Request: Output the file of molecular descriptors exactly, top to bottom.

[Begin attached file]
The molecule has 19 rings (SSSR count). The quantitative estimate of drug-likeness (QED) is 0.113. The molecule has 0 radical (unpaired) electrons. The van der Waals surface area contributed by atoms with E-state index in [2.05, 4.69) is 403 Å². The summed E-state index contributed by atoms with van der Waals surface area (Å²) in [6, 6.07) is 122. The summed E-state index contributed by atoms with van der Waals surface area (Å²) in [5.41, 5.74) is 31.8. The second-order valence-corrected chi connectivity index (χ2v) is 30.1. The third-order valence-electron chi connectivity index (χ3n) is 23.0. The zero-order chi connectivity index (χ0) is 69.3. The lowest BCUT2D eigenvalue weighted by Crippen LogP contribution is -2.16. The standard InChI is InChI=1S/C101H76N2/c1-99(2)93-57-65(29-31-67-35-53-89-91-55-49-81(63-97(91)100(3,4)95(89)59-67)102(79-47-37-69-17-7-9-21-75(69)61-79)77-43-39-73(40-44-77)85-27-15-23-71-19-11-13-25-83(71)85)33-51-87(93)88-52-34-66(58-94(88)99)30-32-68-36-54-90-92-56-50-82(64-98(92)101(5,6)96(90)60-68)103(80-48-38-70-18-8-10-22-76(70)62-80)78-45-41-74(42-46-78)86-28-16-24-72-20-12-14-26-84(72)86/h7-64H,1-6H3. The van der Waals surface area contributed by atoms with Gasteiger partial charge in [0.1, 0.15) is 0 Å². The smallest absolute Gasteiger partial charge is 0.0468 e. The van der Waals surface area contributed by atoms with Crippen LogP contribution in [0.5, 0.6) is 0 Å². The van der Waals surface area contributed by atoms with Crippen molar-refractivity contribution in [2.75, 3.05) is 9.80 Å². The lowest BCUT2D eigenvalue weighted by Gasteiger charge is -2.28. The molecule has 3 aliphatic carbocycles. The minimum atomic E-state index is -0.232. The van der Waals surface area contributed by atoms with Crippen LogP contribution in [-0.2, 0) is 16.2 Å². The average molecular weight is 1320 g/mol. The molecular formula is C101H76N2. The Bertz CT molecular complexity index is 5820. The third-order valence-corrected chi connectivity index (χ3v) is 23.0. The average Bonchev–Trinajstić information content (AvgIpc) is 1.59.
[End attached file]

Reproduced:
The molecule has 19 rings (SSSR count). The quantitative estimate of drug-likeness (QED) is 0.113. The molecule has 0 radical (unpaired) electrons. The van der Waals surface area contributed by atoms with E-state index in [2.05, 4.69) is 403 Å². The summed E-state index contributed by atoms with van der Waals surface area (Å²) in [6, 6.07) is 122. The summed E-state index contributed by atoms with van der Waals surface area (Å²) in [5.41, 5.74) is 31.8. The second-order valence-corrected chi connectivity index (χ2v) is 30.1. The third-order valence-electron chi connectivity index (χ3n) is 23.0. The zero-order chi connectivity index (χ0) is 69.3. The lowest BCUT2D eigenvalue weighted by Crippen LogP contribution is -2.16. The standard InChI is InChI=1S/C101H76N2/c1-99(2)93-57-65(29-31-67-35-53-89-91-55-49-81(63-97(91)100(3,4)95(89)59-67)102(79-47-37-69-17-7-9-21-75(69)61-79)77-43-39-73(40-44-77)85-27-15-23-71-19-11-13-25-83(71)85)33-51-87(93)88-52-34-66(58-94(88)99)30-32-68-36-54-90-92-56-50-82(64-98(92)101(5,6)96(90)60-68)103(80-48-38-70-18-8-10-22-76(70)62-80)78-45-41-74(42-46-78)86-28-16-24-72-20-12-14-26-84(72)86/h7-64H,1-6H3. The van der Waals surface area contributed by atoms with Gasteiger partial charge in [0.1, 0.15) is 0 Å². The smallest absolute Gasteiger partial charge is 0.0468 e. The van der Waals surface area contributed by atoms with Crippen LogP contribution in [0.5, 0.6) is 0 Å². The van der Waals surface area contributed by atoms with Crippen molar-refractivity contribution in [2.75, 3.05) is 9.80 Å². The lowest BCUT2D eigenvalue weighted by Gasteiger charge is -2.28. The molecule has 3 aliphatic carbocycles. The minimum atomic E-state index is -0.232. The van der Waals surface area contributed by atoms with Crippen LogP contribution in [-0.2, 0) is 16.2 Å². The average molecular weight is 1320 g/mol. The molecular formula is C101H76N2. The Bertz CT molecular complexity index is 5820. The third-order valence-corrected chi connectivity index (χ3v) is 23.0. The average Bonchev–Trinajstić information content (AvgIpc) is 1.59.